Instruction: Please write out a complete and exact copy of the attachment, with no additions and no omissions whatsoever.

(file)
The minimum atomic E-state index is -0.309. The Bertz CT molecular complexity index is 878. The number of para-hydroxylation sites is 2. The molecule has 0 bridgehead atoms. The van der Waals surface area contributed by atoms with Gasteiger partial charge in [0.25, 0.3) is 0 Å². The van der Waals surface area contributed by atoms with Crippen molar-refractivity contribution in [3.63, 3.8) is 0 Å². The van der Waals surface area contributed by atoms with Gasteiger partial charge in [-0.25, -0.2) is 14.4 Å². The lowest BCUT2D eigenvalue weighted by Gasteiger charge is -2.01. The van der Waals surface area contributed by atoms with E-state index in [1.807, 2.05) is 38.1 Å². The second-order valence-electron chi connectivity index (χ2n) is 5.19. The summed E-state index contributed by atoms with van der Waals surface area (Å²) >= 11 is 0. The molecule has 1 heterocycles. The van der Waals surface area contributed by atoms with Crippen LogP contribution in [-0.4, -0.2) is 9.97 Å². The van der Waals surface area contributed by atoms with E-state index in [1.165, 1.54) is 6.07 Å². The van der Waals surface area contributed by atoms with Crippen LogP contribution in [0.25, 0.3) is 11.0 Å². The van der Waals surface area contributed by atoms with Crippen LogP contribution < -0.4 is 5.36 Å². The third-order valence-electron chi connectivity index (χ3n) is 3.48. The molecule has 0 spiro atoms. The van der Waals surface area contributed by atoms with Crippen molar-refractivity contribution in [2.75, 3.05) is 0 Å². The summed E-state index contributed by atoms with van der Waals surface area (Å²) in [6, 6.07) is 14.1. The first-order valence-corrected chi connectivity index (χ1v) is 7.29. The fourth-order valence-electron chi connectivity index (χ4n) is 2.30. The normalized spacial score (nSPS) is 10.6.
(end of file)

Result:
The minimum atomic E-state index is -0.309. The Bertz CT molecular complexity index is 878. The number of para-hydroxylation sites is 2. The molecule has 0 bridgehead atoms. The van der Waals surface area contributed by atoms with Gasteiger partial charge in [0.25, 0.3) is 0 Å². The van der Waals surface area contributed by atoms with Crippen molar-refractivity contribution in [3.63, 3.8) is 0 Å². The van der Waals surface area contributed by atoms with Gasteiger partial charge in [-0.25, -0.2) is 14.4 Å². The lowest BCUT2D eigenvalue weighted by Gasteiger charge is -2.01. The van der Waals surface area contributed by atoms with E-state index in [1.807, 2.05) is 38.1 Å². The second-order valence-electron chi connectivity index (χ2n) is 5.19. The summed E-state index contributed by atoms with van der Waals surface area (Å²) >= 11 is 0. The molecule has 1 heterocycles. The van der Waals surface area contributed by atoms with Crippen LogP contribution in [-0.4, -0.2) is 9.97 Å². The van der Waals surface area contributed by atoms with E-state index in [1.165, 1.54) is 6.07 Å². The van der Waals surface area contributed by atoms with Crippen LogP contribution in [0.25, 0.3) is 11.0 Å². The van der Waals surface area contributed by atoms with Crippen LogP contribution < -0.4 is 5.36 Å². The third-order valence-electron chi connectivity index (χ3n) is 3.48. The molecule has 0 spiro atoms. The van der Waals surface area contributed by atoms with Crippen molar-refractivity contribution in [2.75, 3.05) is 0 Å². The summed E-state index contributed by atoms with van der Waals surface area (Å²) in [6, 6.07) is 14.1. The first-order valence-corrected chi connectivity index (χ1v) is 7.29. The fourth-order valence-electron chi connectivity index (χ4n) is 2.30. The normalized spacial score (nSPS) is 10.6.